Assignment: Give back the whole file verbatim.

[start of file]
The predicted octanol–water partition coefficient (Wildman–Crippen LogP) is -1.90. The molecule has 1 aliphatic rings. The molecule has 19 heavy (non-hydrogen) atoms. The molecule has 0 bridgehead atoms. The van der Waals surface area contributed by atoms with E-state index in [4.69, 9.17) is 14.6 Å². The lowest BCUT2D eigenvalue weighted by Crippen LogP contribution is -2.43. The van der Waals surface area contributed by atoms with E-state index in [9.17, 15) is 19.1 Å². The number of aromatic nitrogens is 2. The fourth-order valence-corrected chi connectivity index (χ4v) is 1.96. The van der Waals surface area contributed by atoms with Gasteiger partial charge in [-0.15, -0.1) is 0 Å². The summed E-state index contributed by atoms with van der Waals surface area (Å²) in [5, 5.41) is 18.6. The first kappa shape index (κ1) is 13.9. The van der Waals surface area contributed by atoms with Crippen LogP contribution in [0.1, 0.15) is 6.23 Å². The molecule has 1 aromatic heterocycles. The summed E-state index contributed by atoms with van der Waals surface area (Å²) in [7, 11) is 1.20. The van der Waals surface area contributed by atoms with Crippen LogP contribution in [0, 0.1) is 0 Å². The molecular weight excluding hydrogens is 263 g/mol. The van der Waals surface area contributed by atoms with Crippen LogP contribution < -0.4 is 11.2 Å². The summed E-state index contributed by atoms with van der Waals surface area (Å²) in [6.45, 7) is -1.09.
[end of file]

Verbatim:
The predicted octanol–water partition coefficient (Wildman–Crippen LogP) is -1.90. The molecule has 1 aliphatic rings. The molecule has 19 heavy (non-hydrogen) atoms. The molecule has 0 bridgehead atoms. The van der Waals surface area contributed by atoms with E-state index in [4.69, 9.17) is 14.6 Å². The lowest BCUT2D eigenvalue weighted by Crippen LogP contribution is -2.43. The van der Waals surface area contributed by atoms with E-state index in [9.17, 15) is 19.1 Å². The number of aromatic nitrogens is 2. The fourth-order valence-corrected chi connectivity index (χ4v) is 1.96. The van der Waals surface area contributed by atoms with Gasteiger partial charge in [-0.15, -0.1) is 0 Å². The summed E-state index contributed by atoms with van der Waals surface area (Å²) in [5, 5.41) is 18.6. The first kappa shape index (κ1) is 13.9. The van der Waals surface area contributed by atoms with Crippen LogP contribution in [0.1, 0.15) is 6.23 Å². The molecule has 1 aromatic heterocycles. The summed E-state index contributed by atoms with van der Waals surface area (Å²) in [7, 11) is 1.20. The van der Waals surface area contributed by atoms with Crippen LogP contribution in [0, 0.1) is 0 Å². The molecular weight excluding hydrogens is 263 g/mol. The van der Waals surface area contributed by atoms with Crippen LogP contribution < -0.4 is 11.2 Å². The summed E-state index contributed by atoms with van der Waals surface area (Å²) in [6.45, 7) is -1.09.